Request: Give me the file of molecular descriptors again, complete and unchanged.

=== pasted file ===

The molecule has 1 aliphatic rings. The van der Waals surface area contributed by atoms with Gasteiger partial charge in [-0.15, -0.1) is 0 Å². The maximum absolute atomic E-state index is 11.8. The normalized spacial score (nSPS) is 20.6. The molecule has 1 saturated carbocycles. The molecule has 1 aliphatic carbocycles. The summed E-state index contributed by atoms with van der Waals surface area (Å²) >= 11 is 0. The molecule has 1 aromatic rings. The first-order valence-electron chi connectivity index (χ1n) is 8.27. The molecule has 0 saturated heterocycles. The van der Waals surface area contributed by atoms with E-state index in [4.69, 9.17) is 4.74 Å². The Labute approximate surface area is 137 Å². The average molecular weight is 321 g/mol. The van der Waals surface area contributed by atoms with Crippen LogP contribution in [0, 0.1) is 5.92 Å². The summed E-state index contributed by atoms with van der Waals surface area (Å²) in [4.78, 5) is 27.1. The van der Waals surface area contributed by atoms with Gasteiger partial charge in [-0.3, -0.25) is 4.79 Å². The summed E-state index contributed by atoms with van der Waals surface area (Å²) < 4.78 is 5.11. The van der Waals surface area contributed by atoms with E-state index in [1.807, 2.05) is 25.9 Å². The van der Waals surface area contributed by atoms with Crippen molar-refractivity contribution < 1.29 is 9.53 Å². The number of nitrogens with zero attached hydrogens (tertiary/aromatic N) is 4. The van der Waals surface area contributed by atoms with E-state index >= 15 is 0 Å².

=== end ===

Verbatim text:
The molecule has 1 aliphatic rings. The van der Waals surface area contributed by atoms with Gasteiger partial charge in [-0.15, -0.1) is 0 Å². The maximum absolute atomic E-state index is 11.8. The normalized spacial score (nSPS) is 20.6. The molecule has 1 saturated carbocycles. The molecule has 1 aliphatic carbocycles. The summed E-state index contributed by atoms with van der Waals surface area (Å²) >= 11 is 0. The molecule has 1 aromatic rings. The first-order valence-electron chi connectivity index (χ1n) is 8.27. The molecule has 0 saturated heterocycles. The van der Waals surface area contributed by atoms with E-state index in [4.69, 9.17) is 4.74 Å². The Labute approximate surface area is 137 Å². The average molecular weight is 321 g/mol. The van der Waals surface area contributed by atoms with Crippen LogP contribution in [0, 0.1) is 5.92 Å². The summed E-state index contributed by atoms with van der Waals surface area (Å²) in [4.78, 5) is 27.1. The van der Waals surface area contributed by atoms with Gasteiger partial charge in [-0.3, -0.25) is 4.79 Å². The summed E-state index contributed by atoms with van der Waals surface area (Å²) < 4.78 is 5.11. The van der Waals surface area contributed by atoms with E-state index in [1.807, 2.05) is 25.9 Å². The van der Waals surface area contributed by atoms with Crippen molar-refractivity contribution < 1.29 is 9.53 Å². The number of nitrogens with zero attached hydrogens (tertiary/aromatic N) is 4. The van der Waals surface area contributed by atoms with E-state index >= 15 is 0 Å².